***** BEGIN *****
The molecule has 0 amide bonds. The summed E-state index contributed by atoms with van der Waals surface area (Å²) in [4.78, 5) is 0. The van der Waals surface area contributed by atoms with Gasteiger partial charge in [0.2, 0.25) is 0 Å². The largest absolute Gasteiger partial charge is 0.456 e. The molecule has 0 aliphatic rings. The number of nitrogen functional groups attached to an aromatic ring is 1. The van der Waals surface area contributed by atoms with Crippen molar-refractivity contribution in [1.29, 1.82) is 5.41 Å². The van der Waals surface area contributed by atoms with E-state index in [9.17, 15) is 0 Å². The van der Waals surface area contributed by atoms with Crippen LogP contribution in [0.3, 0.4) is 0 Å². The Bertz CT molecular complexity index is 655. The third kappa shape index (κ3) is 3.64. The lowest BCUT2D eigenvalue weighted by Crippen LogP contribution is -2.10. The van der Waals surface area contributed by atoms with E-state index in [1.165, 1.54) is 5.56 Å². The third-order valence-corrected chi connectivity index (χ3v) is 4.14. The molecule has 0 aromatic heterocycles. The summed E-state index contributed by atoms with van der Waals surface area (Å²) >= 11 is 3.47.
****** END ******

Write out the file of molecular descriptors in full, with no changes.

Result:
The molecule has 0 amide bonds. The summed E-state index contributed by atoms with van der Waals surface area (Å²) in [4.78, 5) is 0. The van der Waals surface area contributed by atoms with Gasteiger partial charge in [0.2, 0.25) is 0 Å². The largest absolute Gasteiger partial charge is 0.456 e. The molecule has 0 aliphatic rings. The number of nitrogen functional groups attached to an aromatic ring is 1. The van der Waals surface area contributed by atoms with Crippen molar-refractivity contribution in [1.29, 1.82) is 5.41 Å². The van der Waals surface area contributed by atoms with E-state index in [9.17, 15) is 0 Å². The van der Waals surface area contributed by atoms with Crippen LogP contribution in [0.3, 0.4) is 0 Å². The Bertz CT molecular complexity index is 655. The third kappa shape index (κ3) is 3.64. The lowest BCUT2D eigenvalue weighted by Crippen LogP contribution is -2.10. The van der Waals surface area contributed by atoms with E-state index in [1.165, 1.54) is 5.56 Å². The third-order valence-corrected chi connectivity index (χ3v) is 4.14. The molecule has 0 aromatic heterocycles. The summed E-state index contributed by atoms with van der Waals surface area (Å²) >= 11 is 3.47.